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Review of Dracula (or A Pain in the Neck) at The Playhouse Theatre, Northampton

Regular readers of this fair blog will be aware that I am not overly keen on pantomimes, although I always at this time of year end up inexplicably in the vicinity of more than one (and this year I am destined for six I believe!). So, despite Dracula (or A Pain in the Neck), not officially being billed as a panto, that is very much the vibe of this Playhouse Theatre adaptation of the Bram Stoker classic.

A company of actors (well, aristocrats) in the 1920s have assembled to put on a little show, their own version of Dracula (or something like Harker of Whitby meets the Count) for us, the "willing" audience. Our host is Sir Simon Smee (Simon Rye) who will play Jonathan Harker during this little performance.

What follows is for the best part a slightly loose version of the Stoker classic, which does definitely at times get a little complicated in the way it tells the story, not made easier by the playing of characters playing characters explanation. However, this is, beyond its complicated moments a very funny script, which I think doesn't always get the reaction it deserves and with a bigger, better audience would flow so much the better.

The cast all give spirited performances, even if some of the playing doesn't always feel in keeping with the style. Simon Rye as Sir Smee/Jonathan Harker handles the largest role impressively, capturing the upper-class antics nicely. He is also part of one of the funniest sequences that featuring the tent (also including Diane Wyman as Lady Kenyon/Lucy), which is packed deliciously with the many worlds of innuendo. Shallow definitely, funny, most certainly.

The Count himself is played with a brilliantly physical style by Addar Siedlecki, in a role deliberately not played for laughs against all the antics of the rest of the cast (in keeping with part of the idea of the play). You certainly couldn't ask an actor to throw himself into a role more than Siedlecki does here, contorting and crashing about the stage at times, willing to put on a show and risk a little injury at times. Overal a brilliant effort.

Diane Wyman and Jerry Delaney are good value in their prim and proper roles of Lucy and Mina, destined for "character development" down the line, without giving too much away. Kevin Pinks adds to his exceptionally successful turn in Journey's End, with with a laughter gathering pure Yorkshire dialect role. Corinna Leeder makes for an excellent Van Helsing and makes this one of the best roles that I have to date seen her in, definitely managing to capture the style that this little show should really be played in.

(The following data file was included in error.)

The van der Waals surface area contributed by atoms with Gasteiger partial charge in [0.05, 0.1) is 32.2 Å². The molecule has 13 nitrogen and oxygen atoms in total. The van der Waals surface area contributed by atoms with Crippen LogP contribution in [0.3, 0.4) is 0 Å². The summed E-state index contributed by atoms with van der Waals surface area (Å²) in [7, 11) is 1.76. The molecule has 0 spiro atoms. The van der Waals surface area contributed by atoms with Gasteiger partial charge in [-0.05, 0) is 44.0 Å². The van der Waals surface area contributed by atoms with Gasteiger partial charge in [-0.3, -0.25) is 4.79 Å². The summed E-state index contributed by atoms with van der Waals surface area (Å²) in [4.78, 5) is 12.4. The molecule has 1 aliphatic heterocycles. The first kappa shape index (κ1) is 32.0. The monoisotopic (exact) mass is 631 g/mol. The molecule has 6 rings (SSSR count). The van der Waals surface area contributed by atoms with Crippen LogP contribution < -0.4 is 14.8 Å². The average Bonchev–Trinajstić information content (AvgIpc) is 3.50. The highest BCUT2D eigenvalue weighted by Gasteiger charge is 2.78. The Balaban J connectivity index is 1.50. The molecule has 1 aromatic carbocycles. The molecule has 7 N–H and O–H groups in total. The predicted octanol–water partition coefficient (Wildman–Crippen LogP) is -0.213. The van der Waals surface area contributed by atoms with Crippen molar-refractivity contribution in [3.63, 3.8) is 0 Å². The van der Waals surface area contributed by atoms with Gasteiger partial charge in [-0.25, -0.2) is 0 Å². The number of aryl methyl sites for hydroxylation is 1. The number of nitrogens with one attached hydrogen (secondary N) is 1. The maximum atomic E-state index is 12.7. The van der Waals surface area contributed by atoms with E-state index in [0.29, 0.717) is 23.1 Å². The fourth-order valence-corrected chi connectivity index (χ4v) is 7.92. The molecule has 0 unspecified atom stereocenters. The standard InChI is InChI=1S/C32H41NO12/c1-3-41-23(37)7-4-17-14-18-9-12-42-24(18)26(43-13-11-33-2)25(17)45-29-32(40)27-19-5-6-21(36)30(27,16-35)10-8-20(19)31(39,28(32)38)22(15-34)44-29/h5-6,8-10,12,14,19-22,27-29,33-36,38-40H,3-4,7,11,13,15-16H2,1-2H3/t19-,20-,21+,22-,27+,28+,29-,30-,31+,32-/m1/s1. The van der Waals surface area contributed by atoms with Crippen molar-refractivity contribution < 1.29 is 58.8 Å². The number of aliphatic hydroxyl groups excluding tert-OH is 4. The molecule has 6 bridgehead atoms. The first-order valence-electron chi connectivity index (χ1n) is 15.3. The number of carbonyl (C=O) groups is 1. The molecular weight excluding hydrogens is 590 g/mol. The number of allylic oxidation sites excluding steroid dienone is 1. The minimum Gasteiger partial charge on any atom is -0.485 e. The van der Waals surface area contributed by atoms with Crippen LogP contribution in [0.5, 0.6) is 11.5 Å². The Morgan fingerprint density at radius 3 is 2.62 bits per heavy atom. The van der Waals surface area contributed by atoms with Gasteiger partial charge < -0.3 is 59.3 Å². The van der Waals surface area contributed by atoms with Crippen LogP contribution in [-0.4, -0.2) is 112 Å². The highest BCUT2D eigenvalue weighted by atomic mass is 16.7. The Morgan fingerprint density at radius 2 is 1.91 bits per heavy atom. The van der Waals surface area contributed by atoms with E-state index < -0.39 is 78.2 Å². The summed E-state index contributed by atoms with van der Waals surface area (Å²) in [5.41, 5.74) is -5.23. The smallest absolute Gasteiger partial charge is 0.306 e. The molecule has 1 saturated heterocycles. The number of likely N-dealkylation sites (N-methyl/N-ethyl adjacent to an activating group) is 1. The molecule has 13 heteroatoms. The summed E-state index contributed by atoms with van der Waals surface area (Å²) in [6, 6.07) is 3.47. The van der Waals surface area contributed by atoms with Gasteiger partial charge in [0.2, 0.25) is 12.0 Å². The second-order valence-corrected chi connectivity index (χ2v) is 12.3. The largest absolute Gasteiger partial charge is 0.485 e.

However, the star of the show was without doubt Adrian Wyman as his lunatic creation of Renfield (and add-on newsboy), mining every ounce of comedy out of the material and showing generally how funny it is at times. Even making the capturing of a fly, one of those brilliant comedy moments. Quite a special performance and was clearly the audience's favourite.

My own least favourite part of theatre though has a habit of rearing its head a little during Dracula, and that is scene changes. I felt that a few during the show were not only handled a little slowly, but some changes were a little pernickety and unwanted at times. There were certainly a few that would have been better handled by the cast as they came on or left each scene. Also, other things I tend to dislike which makes the situation worse and did here, are the cast and stage manager getting in one anothers way during a change, or horror of all, cast already on stage and standing watching the change going on.

Beyond this, technically challenging as this show is, it generally went pretty well, although there were a few obvious lighting moments slightly wrongly timed, but considering the number involved, pretty good. Set-wise, it was purely functional, if a little plain as mostly a black box. There were some nice touches, I did love the staging of the car sequence and there was a good use of the theatre space beyond the stage as well, including the "this is definitely not the same way" moment in the first half.

I genuinely wasn't sure that I was going to enjoy, an almost pantomime version of Dracula, and while it's terribly clunky at times, and definitely needed that little more time in rehearsals, it did come as quite a surprise how entertaining it managed to be. I expected little if I am honest, and in the end got a pleasant surprise of a show, which is definitely in need of a bigger audience to bring it fully to life.

Performance reviewed: Thursday 7th December 2017 at the Playhouse Theatre, Northampton.

Dracula (or A Pain in the Neck) runs at the Playhouse Theatre, Northampton until Saturday 9th December 2017.

For full details of the Playhouse Theatre visit their website at https://www.playhousenorthampton.com/
and can be found on Twitter @PlayhouseNTH or on Facebook at 
https://www.facebook.com/groups/1104164619627708/

Photos: Vicki Holland

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